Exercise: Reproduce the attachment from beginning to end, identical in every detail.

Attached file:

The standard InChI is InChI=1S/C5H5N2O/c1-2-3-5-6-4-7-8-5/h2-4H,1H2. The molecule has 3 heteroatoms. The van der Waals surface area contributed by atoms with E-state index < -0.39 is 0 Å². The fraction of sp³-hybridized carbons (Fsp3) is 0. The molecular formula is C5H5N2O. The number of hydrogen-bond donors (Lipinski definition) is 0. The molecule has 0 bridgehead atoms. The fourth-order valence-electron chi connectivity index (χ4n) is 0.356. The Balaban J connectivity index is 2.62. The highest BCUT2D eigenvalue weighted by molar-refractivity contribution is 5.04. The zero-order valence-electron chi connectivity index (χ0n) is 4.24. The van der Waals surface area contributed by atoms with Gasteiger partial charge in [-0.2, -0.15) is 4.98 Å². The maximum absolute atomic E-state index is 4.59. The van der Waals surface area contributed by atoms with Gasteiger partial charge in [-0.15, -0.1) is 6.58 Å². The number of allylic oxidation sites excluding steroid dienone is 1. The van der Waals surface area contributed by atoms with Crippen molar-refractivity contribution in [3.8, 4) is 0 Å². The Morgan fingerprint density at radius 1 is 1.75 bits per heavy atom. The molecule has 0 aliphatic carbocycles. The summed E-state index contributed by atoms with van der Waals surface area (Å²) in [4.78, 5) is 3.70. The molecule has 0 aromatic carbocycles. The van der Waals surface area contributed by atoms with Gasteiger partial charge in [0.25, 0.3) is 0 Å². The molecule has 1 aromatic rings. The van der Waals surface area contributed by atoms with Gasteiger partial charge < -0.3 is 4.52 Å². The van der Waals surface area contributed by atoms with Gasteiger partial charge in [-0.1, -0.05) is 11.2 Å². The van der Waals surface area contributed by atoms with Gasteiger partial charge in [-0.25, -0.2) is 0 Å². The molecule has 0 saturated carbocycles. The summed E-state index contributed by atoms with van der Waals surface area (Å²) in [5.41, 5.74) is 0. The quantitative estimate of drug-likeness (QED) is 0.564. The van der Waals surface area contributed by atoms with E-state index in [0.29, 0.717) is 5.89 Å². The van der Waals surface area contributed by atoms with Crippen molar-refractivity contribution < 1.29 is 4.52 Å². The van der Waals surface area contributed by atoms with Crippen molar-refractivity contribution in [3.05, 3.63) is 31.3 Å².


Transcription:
The standard InChI is InChI=1S/C5H5N2O/c1-2-3-5-6-4-7-8-5/h2-4H,1H2. The molecule has 3 heteroatoms. The van der Waals surface area contributed by atoms with E-state index < -0.39 is 0 Å². The fraction of sp³-hybridized carbons (Fsp3) is 0. The molecular formula is C5H5N2O. The number of hydrogen-bond donors (Lipinski definition) is 0. The molecule has 0 bridgehead atoms. The fourth-order valence-electron chi connectivity index (χ4n) is 0.356. The Balaban J connectivity index is 2.62. The highest BCUT2D eigenvalue weighted by molar-refractivity contribution is 5.04. The zero-order valence-electron chi connectivity index (χ0n) is 4.24. The van der Waals surface area contributed by atoms with Gasteiger partial charge in [-0.2, -0.15) is 4.98 Å². The maximum absolute atomic E-state index is 4.59. The van der Waals surface area contributed by atoms with Gasteiger partial charge in [-0.15, -0.1) is 6.58 Å². The number of allylic oxidation sites excluding steroid dienone is 1. The van der Waals surface area contributed by atoms with Crippen molar-refractivity contribution in [3.8, 4) is 0 Å². The Morgan fingerprint density at radius 1 is 1.75 bits per heavy atom. The molecule has 0 aliphatic carbocycles. The summed E-state index contributed by atoms with van der Waals surface area (Å²) in [4.78, 5) is 3.70. The molecule has 0 aromatic carbocycles. The van der Waals surface area contributed by atoms with Gasteiger partial charge in [0.25, 0.3) is 0 Å². The molecule has 1 aromatic rings. The van der Waals surface area contributed by atoms with Gasteiger partial charge < -0.3 is 4.52 Å². The van der Waals surface area contributed by atoms with Gasteiger partial charge in [-0.1, -0.05) is 11.2 Å². The van der Waals surface area contributed by atoms with Gasteiger partial charge in [-0.25, -0.2) is 0 Å². The molecule has 0 saturated carbocycles. The summed E-state index contributed by atoms with van der Waals surface area (Å²) in [5.41, 5.74) is 0. The quantitative estimate of drug-likeness (QED) is 0.564. The van der Waals surface area contributed by atoms with E-state index in [0.29, 0.717) is 5.89 Å². The van der Waals surface area contributed by atoms with Crippen molar-refractivity contribution < 1.29 is 4.52 Å². The van der Waals surface area contributed by atoms with Crippen molar-refractivity contribution in [3.05, 3.63) is 31.3 Å².